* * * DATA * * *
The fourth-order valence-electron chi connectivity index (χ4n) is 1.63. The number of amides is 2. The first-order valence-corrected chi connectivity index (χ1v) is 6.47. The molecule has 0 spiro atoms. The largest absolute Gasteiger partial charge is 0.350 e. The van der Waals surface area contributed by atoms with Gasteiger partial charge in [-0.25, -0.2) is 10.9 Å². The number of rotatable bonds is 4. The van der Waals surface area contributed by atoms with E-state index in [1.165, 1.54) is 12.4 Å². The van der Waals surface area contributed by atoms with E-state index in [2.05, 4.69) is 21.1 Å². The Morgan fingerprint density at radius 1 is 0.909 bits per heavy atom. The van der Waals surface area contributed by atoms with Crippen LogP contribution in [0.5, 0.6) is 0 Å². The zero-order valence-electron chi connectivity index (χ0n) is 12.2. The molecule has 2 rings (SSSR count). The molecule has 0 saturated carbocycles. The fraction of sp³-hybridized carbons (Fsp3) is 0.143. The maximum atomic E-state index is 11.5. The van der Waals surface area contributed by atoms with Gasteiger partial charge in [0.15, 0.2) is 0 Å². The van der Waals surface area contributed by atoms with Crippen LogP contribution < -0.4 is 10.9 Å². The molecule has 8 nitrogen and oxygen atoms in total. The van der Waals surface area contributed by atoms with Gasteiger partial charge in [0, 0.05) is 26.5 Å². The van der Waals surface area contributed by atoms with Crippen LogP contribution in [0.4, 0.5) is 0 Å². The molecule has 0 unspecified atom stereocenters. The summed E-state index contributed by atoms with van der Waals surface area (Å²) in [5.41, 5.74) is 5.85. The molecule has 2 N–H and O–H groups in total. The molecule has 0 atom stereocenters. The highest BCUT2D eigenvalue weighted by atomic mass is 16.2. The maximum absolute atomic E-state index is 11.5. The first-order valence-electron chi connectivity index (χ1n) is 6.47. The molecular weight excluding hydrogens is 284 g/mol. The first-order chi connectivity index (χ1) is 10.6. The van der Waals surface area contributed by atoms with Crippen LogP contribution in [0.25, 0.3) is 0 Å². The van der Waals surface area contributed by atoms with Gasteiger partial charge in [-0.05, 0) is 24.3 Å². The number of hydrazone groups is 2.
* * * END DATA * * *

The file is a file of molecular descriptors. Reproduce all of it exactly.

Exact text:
The fourth-order valence-electron chi connectivity index (χ4n) is 1.63. The number of amides is 2. The first-order valence-corrected chi connectivity index (χ1v) is 6.47. The molecule has 0 spiro atoms. The largest absolute Gasteiger partial charge is 0.350 e. The van der Waals surface area contributed by atoms with Gasteiger partial charge in [-0.25, -0.2) is 10.9 Å². The number of rotatable bonds is 4. The van der Waals surface area contributed by atoms with E-state index in [1.165, 1.54) is 12.4 Å². The van der Waals surface area contributed by atoms with E-state index in [2.05, 4.69) is 21.1 Å². The Morgan fingerprint density at radius 1 is 0.909 bits per heavy atom. The van der Waals surface area contributed by atoms with Crippen LogP contribution in [0.5, 0.6) is 0 Å². The zero-order valence-electron chi connectivity index (χ0n) is 12.2. The molecule has 2 rings (SSSR count). The molecule has 0 saturated carbocycles. The fraction of sp³-hybridized carbons (Fsp3) is 0.143. The maximum atomic E-state index is 11.5. The van der Waals surface area contributed by atoms with Gasteiger partial charge in [0.15, 0.2) is 0 Å². The van der Waals surface area contributed by atoms with Crippen LogP contribution < -0.4 is 10.9 Å². The molecule has 8 nitrogen and oxygen atoms in total. The van der Waals surface area contributed by atoms with Gasteiger partial charge in [0, 0.05) is 26.5 Å². The van der Waals surface area contributed by atoms with Crippen LogP contribution in [0.4, 0.5) is 0 Å². The molecule has 0 unspecified atom stereocenters. The summed E-state index contributed by atoms with van der Waals surface area (Å²) in [5.41, 5.74) is 5.85. The molecule has 2 N–H and O–H groups in total. The molecule has 0 atom stereocenters. The highest BCUT2D eigenvalue weighted by atomic mass is 16.2. The maximum absolute atomic E-state index is 11.5. The first-order valence-electron chi connectivity index (χ1n) is 6.47. The molecular weight excluding hydrogens is 284 g/mol. The first-order chi connectivity index (χ1) is 10.6. The van der Waals surface area contributed by atoms with Crippen LogP contribution in [0.25, 0.3) is 0 Å². The van der Waals surface area contributed by atoms with Gasteiger partial charge in [-0.05, 0) is 24.3 Å². The number of hydrazone groups is 2.